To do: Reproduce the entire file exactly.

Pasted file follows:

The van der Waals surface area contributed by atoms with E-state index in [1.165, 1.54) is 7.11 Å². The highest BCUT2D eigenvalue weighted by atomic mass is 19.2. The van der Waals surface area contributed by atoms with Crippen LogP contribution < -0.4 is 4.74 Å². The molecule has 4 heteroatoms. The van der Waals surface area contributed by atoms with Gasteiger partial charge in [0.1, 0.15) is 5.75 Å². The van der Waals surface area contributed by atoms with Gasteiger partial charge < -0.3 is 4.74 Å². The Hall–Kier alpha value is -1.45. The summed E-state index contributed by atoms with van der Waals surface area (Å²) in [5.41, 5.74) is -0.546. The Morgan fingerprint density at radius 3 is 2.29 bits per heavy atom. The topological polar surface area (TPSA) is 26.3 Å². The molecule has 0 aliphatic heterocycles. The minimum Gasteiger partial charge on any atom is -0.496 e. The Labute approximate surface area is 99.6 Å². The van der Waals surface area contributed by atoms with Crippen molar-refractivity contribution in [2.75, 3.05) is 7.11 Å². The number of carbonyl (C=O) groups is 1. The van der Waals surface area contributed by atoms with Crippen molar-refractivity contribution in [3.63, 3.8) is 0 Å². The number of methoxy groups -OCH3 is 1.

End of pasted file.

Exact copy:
The van der Waals surface area contributed by atoms with E-state index in [1.165, 1.54) is 7.11 Å². The highest BCUT2D eigenvalue weighted by atomic mass is 19.2. The van der Waals surface area contributed by atoms with Crippen LogP contribution < -0.4 is 4.74 Å². The molecule has 4 heteroatoms. The van der Waals surface area contributed by atoms with Gasteiger partial charge in [0.1, 0.15) is 5.75 Å². The van der Waals surface area contributed by atoms with Gasteiger partial charge < -0.3 is 4.74 Å². The Hall–Kier alpha value is -1.45. The summed E-state index contributed by atoms with van der Waals surface area (Å²) in [5.41, 5.74) is -0.546. The Morgan fingerprint density at radius 3 is 2.29 bits per heavy atom. The topological polar surface area (TPSA) is 26.3 Å². The molecule has 0 aliphatic heterocycles. The minimum Gasteiger partial charge on any atom is -0.496 e. The Labute approximate surface area is 99.6 Å². The van der Waals surface area contributed by atoms with Crippen molar-refractivity contribution in [2.75, 3.05) is 7.11 Å². The number of carbonyl (C=O) groups is 1. The van der Waals surface area contributed by atoms with Crippen molar-refractivity contribution in [3.63, 3.8) is 0 Å². The number of methoxy groups -OCH3 is 1.